Journey Through Turbulence: A Dakota's Flight in 1958

IT WAS 1958. The elderly-looking Dakota of Aden Airways took off promptly. We were a varied group that had boarded; I was the only European passenger. There were immaculately robed gentlemen, prayer beads passing busily through somewhat nervous hands as their owners doubtless called on Allah for a smooth takeoff and an even smoother landing.

Neatly swathed green-topped headpieces indicated their owners were Sada (descendants of the Prophet Muhammad), with at least one visit to Mecca to their credit. There were their wives, or someone's wives, shapeless bundles of black robes, with just the occasional glimpse of a hennaed palm of a hand and sometimes the flash of an eye.

There were babies being held everywhere. At the rear of the aircraft, just aft of the strapped bags, bales and suitcases and tin trunks, were two goats tightly wrapped in sacks; their lustrous eyes perhaps revealed just a hint of their concern at being separated from their free-roaming kin on the Aden streets.

I sat back in the narrow seat, gazing through the square window at the broken brown landscape, clearly visible below. There were two hours or so of flight over some of the most inhospitable terrain I was yet to encounter on the ground. For the first time I began to feel I was heading out of my depth. At last I sensed the real isolation of being among strangers truly indifferent to my presence. Over the roar of the two engines came the shrill cries of infants dandled by their mothers. The Aden Airways steward offered me a warm orange drink and a biscuit. The aircraft bucketed suddenly in an up-draft and my stomach lurched. I focused my eves sternly on Harold Ingrams' Arabia and the Isles. The aircraft droned on and on.

I must have dozed off at this point. I opened my eyes as the Dakota began to lose height. Now there were signs of habitation. The plane banked and I could see the airstrips ahead, alongside a cluster of small buildings that gleamed blindingly white in the afternoon sun. This was Riyan, a Royal Air Force station manned by just a few expatriate personnel, a remnant of the old imperial flying-boat route to India, and now the main gateway to Mukalla, capital of the Qu’aiti sultanate and headquarters of the Resident Adviser and British Agent of the Eastern Aden Protectorate.

It was about 3.00 p.m. and on the ground the dusty scene was bathed in a mellow yellowness of slanting light. It was still hot, but the stickiness of that afternoon by the Arabian Sea had nothing in common with the miasmic blanket-stifling heat of Crater-clogged Aden. There was a light breeze blowing; it enhanced a definite feeling of escape from all the hurly-burly of the last few days.

Our long-wheel-based Land Rover had been backed with some difficulty, up to the Dakota. A harassed local official was engaged in heated altercation with passengers over the contents of their shiny tin trunks. Two depressed-looking local policemen in ill-fitting khaki pushed owners away from their possessions. Torrents of unintelligible speech passed back and forth; babies cried and were shrilly consoled by their shrouded mothers. The packaged goats eyed the scene with resignation: the Adeni steward loftily surveyed the jumble of packages and bundles from the vantage of the aircraft's steps. The two British pilots busied themselves inspecting various protuberances on the wings and tail of the machine, which I saw had a towing hook, denoting it had probably been used to manoeuvre gliders over Arnhem. Three or four RAF aircraftsmen, stripped to the waist and burnt dark brown, chatted among themselves as the Dakota was being refuelled.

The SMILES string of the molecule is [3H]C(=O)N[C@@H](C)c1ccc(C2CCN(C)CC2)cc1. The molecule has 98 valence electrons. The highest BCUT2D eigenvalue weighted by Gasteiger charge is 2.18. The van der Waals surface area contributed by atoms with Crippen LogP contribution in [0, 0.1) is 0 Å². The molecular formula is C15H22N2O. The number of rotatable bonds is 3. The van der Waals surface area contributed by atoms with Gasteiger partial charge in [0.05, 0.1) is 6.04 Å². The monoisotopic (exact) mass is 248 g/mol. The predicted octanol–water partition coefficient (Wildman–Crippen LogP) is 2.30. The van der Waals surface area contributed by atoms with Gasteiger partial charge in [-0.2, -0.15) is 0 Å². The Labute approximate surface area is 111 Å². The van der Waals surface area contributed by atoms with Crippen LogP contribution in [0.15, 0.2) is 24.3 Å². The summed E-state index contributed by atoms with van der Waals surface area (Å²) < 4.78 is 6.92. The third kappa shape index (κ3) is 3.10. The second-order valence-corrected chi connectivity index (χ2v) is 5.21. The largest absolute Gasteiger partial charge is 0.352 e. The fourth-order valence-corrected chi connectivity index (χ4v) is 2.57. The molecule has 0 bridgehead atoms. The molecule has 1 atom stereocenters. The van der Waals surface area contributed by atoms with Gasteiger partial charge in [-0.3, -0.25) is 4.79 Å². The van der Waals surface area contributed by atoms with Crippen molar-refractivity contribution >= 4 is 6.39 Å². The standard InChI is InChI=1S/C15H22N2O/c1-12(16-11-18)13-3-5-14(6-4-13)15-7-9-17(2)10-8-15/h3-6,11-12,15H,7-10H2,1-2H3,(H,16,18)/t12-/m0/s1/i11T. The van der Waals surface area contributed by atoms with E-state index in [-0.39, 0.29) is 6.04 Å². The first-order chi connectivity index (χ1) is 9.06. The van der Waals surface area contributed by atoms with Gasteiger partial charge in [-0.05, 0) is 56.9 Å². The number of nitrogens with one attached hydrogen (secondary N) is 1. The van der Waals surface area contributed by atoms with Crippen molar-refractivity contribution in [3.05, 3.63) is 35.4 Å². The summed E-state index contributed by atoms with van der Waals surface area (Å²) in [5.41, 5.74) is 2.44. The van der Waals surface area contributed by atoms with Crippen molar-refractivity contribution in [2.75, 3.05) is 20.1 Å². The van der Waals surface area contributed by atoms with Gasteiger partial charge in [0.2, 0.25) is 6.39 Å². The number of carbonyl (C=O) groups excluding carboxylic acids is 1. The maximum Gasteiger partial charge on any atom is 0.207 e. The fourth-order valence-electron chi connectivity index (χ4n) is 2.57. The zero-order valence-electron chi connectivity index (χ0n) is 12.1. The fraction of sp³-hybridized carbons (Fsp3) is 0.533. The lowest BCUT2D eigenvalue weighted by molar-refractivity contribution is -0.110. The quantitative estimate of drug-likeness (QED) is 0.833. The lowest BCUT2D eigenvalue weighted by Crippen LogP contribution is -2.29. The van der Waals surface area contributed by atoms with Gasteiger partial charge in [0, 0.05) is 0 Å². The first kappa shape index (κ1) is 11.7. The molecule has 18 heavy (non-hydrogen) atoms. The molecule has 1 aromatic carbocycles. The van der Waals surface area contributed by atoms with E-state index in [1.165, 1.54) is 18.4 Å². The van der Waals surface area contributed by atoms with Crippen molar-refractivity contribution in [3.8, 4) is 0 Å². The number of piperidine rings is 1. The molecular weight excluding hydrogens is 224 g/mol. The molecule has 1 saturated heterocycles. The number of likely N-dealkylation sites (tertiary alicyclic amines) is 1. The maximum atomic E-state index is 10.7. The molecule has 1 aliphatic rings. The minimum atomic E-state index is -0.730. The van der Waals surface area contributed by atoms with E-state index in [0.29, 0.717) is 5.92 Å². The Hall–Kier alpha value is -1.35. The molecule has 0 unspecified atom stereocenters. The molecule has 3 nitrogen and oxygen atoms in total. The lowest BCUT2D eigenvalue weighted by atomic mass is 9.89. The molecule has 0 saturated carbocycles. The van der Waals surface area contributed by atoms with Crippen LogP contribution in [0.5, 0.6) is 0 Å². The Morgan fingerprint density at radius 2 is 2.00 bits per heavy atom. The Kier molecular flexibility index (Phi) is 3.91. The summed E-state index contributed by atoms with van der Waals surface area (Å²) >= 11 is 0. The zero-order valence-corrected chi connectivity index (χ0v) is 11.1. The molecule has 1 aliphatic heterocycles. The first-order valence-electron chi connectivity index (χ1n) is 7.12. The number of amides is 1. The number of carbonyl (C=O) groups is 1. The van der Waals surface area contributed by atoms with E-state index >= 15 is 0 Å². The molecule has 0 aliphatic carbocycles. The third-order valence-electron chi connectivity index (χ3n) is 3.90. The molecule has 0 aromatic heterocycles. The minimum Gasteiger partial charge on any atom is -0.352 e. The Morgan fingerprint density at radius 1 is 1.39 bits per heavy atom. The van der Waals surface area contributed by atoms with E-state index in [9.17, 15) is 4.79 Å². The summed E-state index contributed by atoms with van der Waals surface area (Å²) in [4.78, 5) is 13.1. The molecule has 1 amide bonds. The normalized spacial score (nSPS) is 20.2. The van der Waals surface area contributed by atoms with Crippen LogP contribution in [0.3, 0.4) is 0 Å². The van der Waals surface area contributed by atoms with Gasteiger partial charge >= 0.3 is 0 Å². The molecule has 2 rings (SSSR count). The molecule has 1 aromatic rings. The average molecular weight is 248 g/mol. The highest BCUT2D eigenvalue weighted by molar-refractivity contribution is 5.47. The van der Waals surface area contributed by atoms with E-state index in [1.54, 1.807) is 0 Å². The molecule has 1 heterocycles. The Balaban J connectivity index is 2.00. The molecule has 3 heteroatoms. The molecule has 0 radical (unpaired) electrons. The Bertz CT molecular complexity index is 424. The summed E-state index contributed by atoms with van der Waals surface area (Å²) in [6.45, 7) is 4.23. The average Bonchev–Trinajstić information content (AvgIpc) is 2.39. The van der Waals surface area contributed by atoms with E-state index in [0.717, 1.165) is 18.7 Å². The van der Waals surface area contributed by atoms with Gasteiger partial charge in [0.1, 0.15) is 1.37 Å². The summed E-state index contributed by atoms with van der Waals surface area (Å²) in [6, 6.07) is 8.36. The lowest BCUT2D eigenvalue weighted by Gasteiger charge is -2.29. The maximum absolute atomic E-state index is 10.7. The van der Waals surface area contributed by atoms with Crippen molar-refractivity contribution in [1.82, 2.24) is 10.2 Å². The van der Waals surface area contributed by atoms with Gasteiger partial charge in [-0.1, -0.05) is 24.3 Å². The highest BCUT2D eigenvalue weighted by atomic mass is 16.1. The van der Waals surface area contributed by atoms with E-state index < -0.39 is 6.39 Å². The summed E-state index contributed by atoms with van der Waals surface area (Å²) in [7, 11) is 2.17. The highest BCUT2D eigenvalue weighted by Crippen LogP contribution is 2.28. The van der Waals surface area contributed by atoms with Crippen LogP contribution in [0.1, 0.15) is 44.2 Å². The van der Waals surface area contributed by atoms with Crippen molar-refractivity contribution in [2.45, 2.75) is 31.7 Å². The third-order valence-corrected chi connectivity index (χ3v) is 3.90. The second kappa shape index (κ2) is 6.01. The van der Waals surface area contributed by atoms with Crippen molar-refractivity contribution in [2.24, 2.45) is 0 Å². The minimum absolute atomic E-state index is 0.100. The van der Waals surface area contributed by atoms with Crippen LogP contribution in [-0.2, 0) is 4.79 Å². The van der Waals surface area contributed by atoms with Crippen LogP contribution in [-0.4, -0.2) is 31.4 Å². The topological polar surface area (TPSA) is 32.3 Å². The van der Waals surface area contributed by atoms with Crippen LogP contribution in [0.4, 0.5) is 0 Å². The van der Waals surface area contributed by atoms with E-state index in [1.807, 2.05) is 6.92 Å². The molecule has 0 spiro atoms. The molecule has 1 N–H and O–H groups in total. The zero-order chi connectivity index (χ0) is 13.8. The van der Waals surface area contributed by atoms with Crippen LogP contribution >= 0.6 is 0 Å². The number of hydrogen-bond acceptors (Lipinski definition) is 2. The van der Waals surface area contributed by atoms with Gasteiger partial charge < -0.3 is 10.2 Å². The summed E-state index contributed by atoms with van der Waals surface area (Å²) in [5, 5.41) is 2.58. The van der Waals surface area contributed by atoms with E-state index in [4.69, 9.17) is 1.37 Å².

There was a 'flash' message on my desk to say that an Aden Airways Dakota was missing on a flight from the EAP (which worried my mother in London). In fact the aircraft had been on a flight from Maifa’ah in Wahidi and it had been sabotaged by an explosive device placed in a holdall under someone's seat. On board was old bin Sa’id, the state secretary, and Tim Goschen the Assistant Adviser (Wahidi), who had only been coming to Aden for a break to attend a social gathering. Eye witnesses on the ground described a violent explosion: the tail came off and then the nose, and the remains went into a spin from 6,000 feet. It crashed not far from Ahwar. Bodies (in bits) and luggage were scattered over a wide area. Robin had the ghastly job of identifying what remained of Tim.

I turned my attention to the next problem, which was how to fly people and materials to Mukalla for the coronation ceremony for the new Qu’aiti Sultan, HH Ghalib bin Awadh bin Salih, a pleasant 19 year-old who had succeeded to the sultanate on the death of his unlamented father. Ghalib was a sophisticated British-educated youth who faced every sort of worry for the future. I wished him well, but how to manage the air transport to Mukalla? Understandably, the Aden Airways flight crew was refusing to fly until security had been improved. They had every reason to worry. Not only was the Aden Airways booking office under Abdullah al Asnaj, and therefore a hotbed of FLOSY supporters, but there was nothing to stop another bomb being placed on board any flight - it had, after all, been done once with impunity. I left Aden Airways to sort out when they would fly: the RAF once again turned up trumps.

Extracts from the Michael Crouch book, 'AN ELEMENT OF LUCK' with permission from Michael.